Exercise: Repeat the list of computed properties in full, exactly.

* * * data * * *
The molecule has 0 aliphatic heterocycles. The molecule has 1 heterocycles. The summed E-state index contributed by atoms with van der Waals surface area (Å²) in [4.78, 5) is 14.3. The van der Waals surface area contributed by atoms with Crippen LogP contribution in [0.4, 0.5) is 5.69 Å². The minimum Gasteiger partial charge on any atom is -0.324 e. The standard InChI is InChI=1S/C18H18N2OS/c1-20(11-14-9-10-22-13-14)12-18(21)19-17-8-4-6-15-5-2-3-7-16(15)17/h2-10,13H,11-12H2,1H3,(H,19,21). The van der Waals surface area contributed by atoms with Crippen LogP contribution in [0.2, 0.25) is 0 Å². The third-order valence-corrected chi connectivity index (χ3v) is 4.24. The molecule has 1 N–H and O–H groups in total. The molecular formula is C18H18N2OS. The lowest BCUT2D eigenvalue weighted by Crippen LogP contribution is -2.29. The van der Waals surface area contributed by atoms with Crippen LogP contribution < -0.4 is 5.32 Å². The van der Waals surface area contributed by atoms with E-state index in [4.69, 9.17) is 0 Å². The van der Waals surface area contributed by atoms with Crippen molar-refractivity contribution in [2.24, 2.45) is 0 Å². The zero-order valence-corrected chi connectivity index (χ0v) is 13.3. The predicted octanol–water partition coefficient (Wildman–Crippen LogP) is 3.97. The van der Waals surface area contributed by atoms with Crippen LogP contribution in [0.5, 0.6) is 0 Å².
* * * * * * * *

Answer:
The molecule has 0 aliphatic heterocycles. The molecule has 1 heterocycles. The summed E-state index contributed by atoms with van der Waals surface area (Å²) in [4.78, 5) is 14.3. The van der Waals surface area contributed by atoms with Crippen LogP contribution in [0.4, 0.5) is 5.69 Å². The minimum Gasteiger partial charge on any atom is -0.324 e. The standard InChI is InChI=1S/C18H18N2OS/c1-20(11-14-9-10-22-13-14)12-18(21)19-17-8-4-6-15-5-2-3-7-16(15)17/h2-10,13H,11-12H2,1H3,(H,19,21). The van der Waals surface area contributed by atoms with Crippen LogP contribution in [0.2, 0.25) is 0 Å². The third-order valence-corrected chi connectivity index (χ3v) is 4.24. The molecule has 1 N–H and O–H groups in total. The molecular formula is C18H18N2OS. The lowest BCUT2D eigenvalue weighted by Crippen LogP contribution is -2.29. The van der Waals surface area contributed by atoms with Crippen LogP contribution < -0.4 is 5.32 Å². The van der Waals surface area contributed by atoms with E-state index in [4.69, 9.17) is 0 Å². The van der Waals surface area contributed by atoms with Crippen molar-refractivity contribution in [2.24, 2.45) is 0 Å². The zero-order valence-corrected chi connectivity index (χ0v) is 13.3. The predicted octanol–water partition coefficient (Wildman–Crippen LogP) is 3.97. The van der Waals surface area contributed by atoms with Crippen LogP contribution in [0.5, 0.6) is 0 Å².